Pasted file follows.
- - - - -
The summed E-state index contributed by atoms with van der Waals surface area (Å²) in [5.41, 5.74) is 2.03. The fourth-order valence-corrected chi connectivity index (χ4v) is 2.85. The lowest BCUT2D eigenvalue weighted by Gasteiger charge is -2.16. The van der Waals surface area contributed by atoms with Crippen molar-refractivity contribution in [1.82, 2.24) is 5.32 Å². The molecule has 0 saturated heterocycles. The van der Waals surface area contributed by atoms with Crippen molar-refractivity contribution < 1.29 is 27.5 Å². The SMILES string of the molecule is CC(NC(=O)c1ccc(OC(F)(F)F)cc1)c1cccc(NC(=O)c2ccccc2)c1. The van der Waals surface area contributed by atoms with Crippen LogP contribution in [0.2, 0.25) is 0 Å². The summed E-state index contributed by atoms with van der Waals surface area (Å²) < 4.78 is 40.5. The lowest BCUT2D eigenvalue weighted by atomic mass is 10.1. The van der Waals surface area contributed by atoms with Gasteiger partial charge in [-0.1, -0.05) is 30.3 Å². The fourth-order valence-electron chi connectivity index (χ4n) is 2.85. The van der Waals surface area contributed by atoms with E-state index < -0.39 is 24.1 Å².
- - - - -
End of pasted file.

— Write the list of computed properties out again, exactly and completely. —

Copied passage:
The summed E-state index contributed by atoms with van der Waals surface area (Å²) in [5.41, 5.74) is 2.03. The fourth-order valence-corrected chi connectivity index (χ4v) is 2.85. The lowest BCUT2D eigenvalue weighted by Gasteiger charge is -2.16. The van der Waals surface area contributed by atoms with Crippen molar-refractivity contribution in [1.82, 2.24) is 5.32 Å². The molecule has 0 saturated heterocycles. The van der Waals surface area contributed by atoms with Crippen molar-refractivity contribution < 1.29 is 27.5 Å². The SMILES string of the molecule is CC(NC(=O)c1ccc(OC(F)(F)F)cc1)c1cccc(NC(=O)c2ccccc2)c1. The van der Waals surface area contributed by atoms with Crippen LogP contribution in [0.2, 0.25) is 0 Å². The summed E-state index contributed by atoms with van der Waals surface area (Å²) < 4.78 is 40.5. The lowest BCUT2D eigenvalue weighted by atomic mass is 10.1. The van der Waals surface area contributed by atoms with Gasteiger partial charge in [-0.1, -0.05) is 30.3 Å². The fourth-order valence-electron chi connectivity index (χ4n) is 2.85. The van der Waals surface area contributed by atoms with E-state index < -0.39 is 24.1 Å².